Can Google Predict The Next Recession?

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Google Inc. (NASDAQ:GOOG) search terms are usually analyzed by companies looking for personal—or at least demographic—information, but a team of researchers at the C.D. Howe Institute claim that search terms can be used to predict a recession faster than traditional financial data because it can be done in real time, unlike stats like the unemployment rate and GDP growth, which aren’t available until months after the fact, according to a Canadian Press report.

Can Google Predict The Next Recession?

Google search terms predicting recession

Greg Tkacz looked at the prevalence of the search terms ‘recession’ and ‘jobs’ ahead of the 2008-2009 financial crisis, and found that there was enough of a correlation that he could have predicted the recession three months before its official onset. He warns that Google Trends only provides information on searches going back to 2004, so he doesn’t have enough data to say anything conclusive.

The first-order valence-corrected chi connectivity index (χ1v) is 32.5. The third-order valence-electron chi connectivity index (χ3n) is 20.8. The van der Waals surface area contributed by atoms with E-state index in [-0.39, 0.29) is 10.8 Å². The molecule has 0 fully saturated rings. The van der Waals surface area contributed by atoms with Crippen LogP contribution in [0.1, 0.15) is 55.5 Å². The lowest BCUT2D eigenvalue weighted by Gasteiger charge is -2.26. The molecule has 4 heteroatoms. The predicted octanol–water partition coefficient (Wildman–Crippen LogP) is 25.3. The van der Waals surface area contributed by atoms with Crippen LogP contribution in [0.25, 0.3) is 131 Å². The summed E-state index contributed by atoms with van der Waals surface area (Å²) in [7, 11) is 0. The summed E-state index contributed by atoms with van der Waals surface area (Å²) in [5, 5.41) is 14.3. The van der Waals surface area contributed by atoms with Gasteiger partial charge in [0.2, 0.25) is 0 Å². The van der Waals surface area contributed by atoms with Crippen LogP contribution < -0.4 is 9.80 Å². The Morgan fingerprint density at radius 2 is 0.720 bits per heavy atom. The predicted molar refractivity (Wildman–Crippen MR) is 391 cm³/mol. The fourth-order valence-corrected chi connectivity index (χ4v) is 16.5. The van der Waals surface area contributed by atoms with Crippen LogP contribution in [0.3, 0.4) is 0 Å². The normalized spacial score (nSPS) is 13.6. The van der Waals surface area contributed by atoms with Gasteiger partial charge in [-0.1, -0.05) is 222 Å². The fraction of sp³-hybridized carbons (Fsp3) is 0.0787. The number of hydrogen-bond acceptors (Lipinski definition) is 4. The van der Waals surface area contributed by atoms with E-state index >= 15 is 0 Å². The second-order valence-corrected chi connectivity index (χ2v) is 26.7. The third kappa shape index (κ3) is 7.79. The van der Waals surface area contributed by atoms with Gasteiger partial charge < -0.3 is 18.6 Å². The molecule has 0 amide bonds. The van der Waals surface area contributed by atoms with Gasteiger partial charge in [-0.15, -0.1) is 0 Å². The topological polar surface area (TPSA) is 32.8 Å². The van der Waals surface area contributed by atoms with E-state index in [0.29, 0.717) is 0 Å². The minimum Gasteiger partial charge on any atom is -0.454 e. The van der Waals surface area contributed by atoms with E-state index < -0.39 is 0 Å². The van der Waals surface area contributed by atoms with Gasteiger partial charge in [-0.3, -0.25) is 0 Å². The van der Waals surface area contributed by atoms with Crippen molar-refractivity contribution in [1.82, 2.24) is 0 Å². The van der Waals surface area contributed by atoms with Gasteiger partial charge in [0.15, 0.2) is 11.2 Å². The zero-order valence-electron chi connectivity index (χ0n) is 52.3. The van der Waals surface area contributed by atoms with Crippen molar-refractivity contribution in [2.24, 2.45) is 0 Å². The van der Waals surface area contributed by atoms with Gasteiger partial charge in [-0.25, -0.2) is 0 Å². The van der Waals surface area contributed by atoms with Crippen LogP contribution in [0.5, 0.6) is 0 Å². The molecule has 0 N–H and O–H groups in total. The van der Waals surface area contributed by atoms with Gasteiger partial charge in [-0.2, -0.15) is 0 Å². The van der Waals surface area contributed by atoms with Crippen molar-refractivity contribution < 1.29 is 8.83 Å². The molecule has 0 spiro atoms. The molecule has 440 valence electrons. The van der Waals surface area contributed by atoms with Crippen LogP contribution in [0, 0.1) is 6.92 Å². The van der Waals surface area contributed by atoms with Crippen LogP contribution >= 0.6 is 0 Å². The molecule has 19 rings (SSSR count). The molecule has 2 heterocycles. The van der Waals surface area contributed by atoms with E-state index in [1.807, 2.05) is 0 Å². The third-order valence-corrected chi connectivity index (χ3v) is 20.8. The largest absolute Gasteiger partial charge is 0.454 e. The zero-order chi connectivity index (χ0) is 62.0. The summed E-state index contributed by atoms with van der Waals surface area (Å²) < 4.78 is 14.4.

While the idea is certainly promising, there is an open question about what exactly these search terms are measuring. Even if there is a consistent, predictable correlation between certain search terms and the financial crisis, when the recession became official it was already old news. Most people had already accepted that the economy was in serious trouble, the only question was whether it would go flat or actually contract.

With people getting laid off and news programs covering the unfolding crisis, it would probably be more surprising if those particular search terms weren’t trending.

Google trends vs traditional methods

Other researchers have had mixed results working with Google Trends. A team of journalists who tried to predict the outcomes of U.S. elections using Google Inc. (NASDAQ:GOOG) search terms found that it was less reliable than polling and other traditional methods. Again, questions about what is really being measured by search terms and the ways that populations skew (different demographics use the internet in different amounts and in different ways), and making the assumption that searching for a candidate implies support, or that the search term ‘jobs’ implies a recent firing, is somewhat bold.

Until these issues can be dealt with, Google Trends will probably remain a curiosity used for after-the-fact analysis instead of legitimate policy tools that form the basis of important decisions.

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